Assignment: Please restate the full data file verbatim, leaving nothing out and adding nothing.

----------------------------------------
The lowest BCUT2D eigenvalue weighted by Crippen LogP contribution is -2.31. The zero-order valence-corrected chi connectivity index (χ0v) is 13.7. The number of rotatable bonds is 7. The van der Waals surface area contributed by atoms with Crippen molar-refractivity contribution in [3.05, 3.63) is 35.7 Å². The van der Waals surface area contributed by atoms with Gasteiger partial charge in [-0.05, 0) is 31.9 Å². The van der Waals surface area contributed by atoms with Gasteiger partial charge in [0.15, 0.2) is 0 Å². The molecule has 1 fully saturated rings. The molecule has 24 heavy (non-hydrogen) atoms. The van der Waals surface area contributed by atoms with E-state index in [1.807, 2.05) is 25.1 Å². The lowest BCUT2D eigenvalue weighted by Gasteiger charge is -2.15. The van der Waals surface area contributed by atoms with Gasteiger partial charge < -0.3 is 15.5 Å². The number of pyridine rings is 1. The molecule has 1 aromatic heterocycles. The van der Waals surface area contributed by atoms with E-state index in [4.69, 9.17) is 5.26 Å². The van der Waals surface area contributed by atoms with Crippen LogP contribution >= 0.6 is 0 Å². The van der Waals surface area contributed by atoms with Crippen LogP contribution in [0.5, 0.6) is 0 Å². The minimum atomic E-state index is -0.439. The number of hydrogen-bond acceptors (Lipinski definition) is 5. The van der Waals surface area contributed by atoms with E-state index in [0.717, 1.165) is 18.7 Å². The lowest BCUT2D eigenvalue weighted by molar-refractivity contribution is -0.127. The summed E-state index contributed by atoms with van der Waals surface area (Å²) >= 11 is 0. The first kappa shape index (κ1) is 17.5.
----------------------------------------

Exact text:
The lowest BCUT2D eigenvalue weighted by Crippen LogP contribution is -2.31. The zero-order valence-corrected chi connectivity index (χ0v) is 13.7. The number of rotatable bonds is 7. The van der Waals surface area contributed by atoms with Crippen molar-refractivity contribution in [3.05, 3.63) is 35.7 Å². The van der Waals surface area contributed by atoms with Gasteiger partial charge in [-0.05, 0) is 31.9 Å². The van der Waals surface area contributed by atoms with Gasteiger partial charge in [0.15, 0.2) is 0 Å². The molecule has 1 fully saturated rings. The molecule has 24 heavy (non-hydrogen) atoms. The van der Waals surface area contributed by atoms with E-state index in [1.807, 2.05) is 25.1 Å². The lowest BCUT2D eigenvalue weighted by Gasteiger charge is -2.15. The van der Waals surface area contributed by atoms with Gasteiger partial charge < -0.3 is 15.5 Å². The number of pyridine rings is 1. The molecule has 1 aromatic heterocycles. The van der Waals surface area contributed by atoms with E-state index in [4.69, 9.17) is 5.26 Å². The van der Waals surface area contributed by atoms with Crippen LogP contribution >= 0.6 is 0 Å². The van der Waals surface area contributed by atoms with Crippen LogP contribution in [0.5, 0.6) is 0 Å². The minimum atomic E-state index is -0.439. The number of hydrogen-bond acceptors (Lipinski definition) is 5. The van der Waals surface area contributed by atoms with E-state index in [0.717, 1.165) is 18.7 Å². The lowest BCUT2D eigenvalue weighted by molar-refractivity contribution is -0.127. The summed E-state index contributed by atoms with van der Waals surface area (Å²) >= 11 is 0. The first kappa shape index (κ1) is 17.5.